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Obama better push ahead with immigration reform

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Obama knows a kick in the rear end when he feels one:

“Despite a bruising fiscal cliff battle that managed to set the stage for an even more heated showdown that will likely take place in a matter of months, President Barack Obama is planning to move full steam ahead with the rest of his domestic policy agenda.

An Obama administration official said the president plans to push for immigration reform this January. The official, who spoke about legislative plans only on condition of anonymity, said that coming standoffs over deficit reduction are unlikely to drain momentum from other priorities. The White House plans to push forward quickly, not just on immigration reform but gun control laws as well. …

It remains unclear what type of immigration policies the White House plans to push in January, but turning them into law could be a long process. Aides expect it will take about two months to write a bipartisan bill, then another few months before it goes up for a vote, possibly in June. A bipartisan group of senators are already working on a deal, although they are still in the early stages. Rep. Zoe Lofgren (D-Calif.) will likely lead on the Democratic side in the House. While many Republicans have expressed interest in piecemeal reform, it’s still unclear which of them plan to join the push.”

When 75 percent of the Latino electorate help you keep your job, securing fair and comprehensive immigration reform better be near the top of your to-do list.

The president’s already making moves:

“The Obama administration eased the way Wednesday for illegal immigrants who are immediate relatives of American citizens to apply for permanent residency, a change that could affect as many as 1 million of the estimated 11 million immigrants unlawfully in the U.S.

A new rule issued by the Department of Homeland Security aims to reduce the time illegal immigrants are separated from their American families while seeking legal status, immigration officials said.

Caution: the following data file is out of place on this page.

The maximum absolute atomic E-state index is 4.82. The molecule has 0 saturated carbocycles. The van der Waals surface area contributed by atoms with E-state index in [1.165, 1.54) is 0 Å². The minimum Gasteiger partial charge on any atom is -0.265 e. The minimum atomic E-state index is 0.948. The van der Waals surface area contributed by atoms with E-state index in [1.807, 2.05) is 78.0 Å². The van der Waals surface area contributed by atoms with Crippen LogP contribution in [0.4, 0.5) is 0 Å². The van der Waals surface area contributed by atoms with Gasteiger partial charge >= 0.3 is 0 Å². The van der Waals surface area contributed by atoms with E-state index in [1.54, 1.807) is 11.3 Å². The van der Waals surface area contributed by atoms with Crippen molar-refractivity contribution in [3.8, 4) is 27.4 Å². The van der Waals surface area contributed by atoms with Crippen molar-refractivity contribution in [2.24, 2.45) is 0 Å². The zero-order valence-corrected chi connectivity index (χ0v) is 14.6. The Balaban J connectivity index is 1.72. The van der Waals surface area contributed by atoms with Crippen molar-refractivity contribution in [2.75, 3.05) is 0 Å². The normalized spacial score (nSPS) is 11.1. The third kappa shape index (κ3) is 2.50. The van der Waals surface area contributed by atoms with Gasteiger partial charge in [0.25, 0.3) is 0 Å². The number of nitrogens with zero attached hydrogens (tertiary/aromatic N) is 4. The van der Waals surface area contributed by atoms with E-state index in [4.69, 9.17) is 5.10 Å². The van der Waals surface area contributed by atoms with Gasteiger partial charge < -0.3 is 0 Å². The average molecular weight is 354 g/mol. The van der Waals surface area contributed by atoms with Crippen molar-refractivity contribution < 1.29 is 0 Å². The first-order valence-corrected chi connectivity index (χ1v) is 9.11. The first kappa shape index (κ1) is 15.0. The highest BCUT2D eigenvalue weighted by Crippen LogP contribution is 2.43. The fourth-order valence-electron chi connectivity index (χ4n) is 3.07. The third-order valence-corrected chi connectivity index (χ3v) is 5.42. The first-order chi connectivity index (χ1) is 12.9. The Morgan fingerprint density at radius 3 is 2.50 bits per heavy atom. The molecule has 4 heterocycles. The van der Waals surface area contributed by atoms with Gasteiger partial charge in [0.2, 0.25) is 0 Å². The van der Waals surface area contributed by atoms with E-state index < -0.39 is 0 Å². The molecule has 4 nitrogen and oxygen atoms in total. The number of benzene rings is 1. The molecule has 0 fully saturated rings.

Beginning March 4, when the changes go into effect, illegal immigrants who can demonstrate that time apart from an American spouse, child or parent would create ‘extreme hardship,’ can start the application process for a legal visa without leaving the U.S.”

Latinos voted for Obama en masse not because he represented such an attractive candidate for president, but because Romney and the Republicans were threatening to corral undocumented Latinos into something resembling a cattle drive and herd them across the Rio Grande. Two-thirds of Latinos chose what they viewed as the lesser of two evils — on the one hand, effective devils wearing red ties, and on the other, ineffective angels donning blue.

Still, if the Obama administration and the Democratic Party fail to pass the long-vowed immigration reform, regardless of whatever Republican opposition is bound to rear its xenophobic head, many Latinos will lose all confidence in their elected jackasses in Washington and start seeing (and voting) red.

And as for me, fool me once, shame on you. Fool me twice, and I’ll vote for the indie ticket.

About Adriana Villavicencio

Dr. Adriana Villavicencio is the youngest child of Ecuadorian immigrants. She has moved 29 times in her life, taking her on a journey from California to Bangalore, India, and New York City, where she recently earned a Ph.D. in Education Leadership and works as a Research Associate at New York University. An avid traveler, Adriana has collected experiences in four different continents and 16 different countries. But as a former high school English teacher, some of her fondest memories are those of her brilliant and brilliantly funny students in Brooklyn and Oakland. Adriana has contributed to several publications including the Daily News and, and is a managing editor for the Journal of Equity in Education. She earned a B.A. in English and an M.A. in English Education at Columbia University, and currently serves on the board of Columbia’s Latino Alumni Association (LAACU). She enjoys scary movies with red vines, Sauvignon Blanc, and her Maltese dog, Napoleon.

To learn more about Adriana’s education consulting company, please visit

Disclaimer: The views and opinions expressed in this article are solely those of the author and should not be understood to be shared by Being Latino, Inc.

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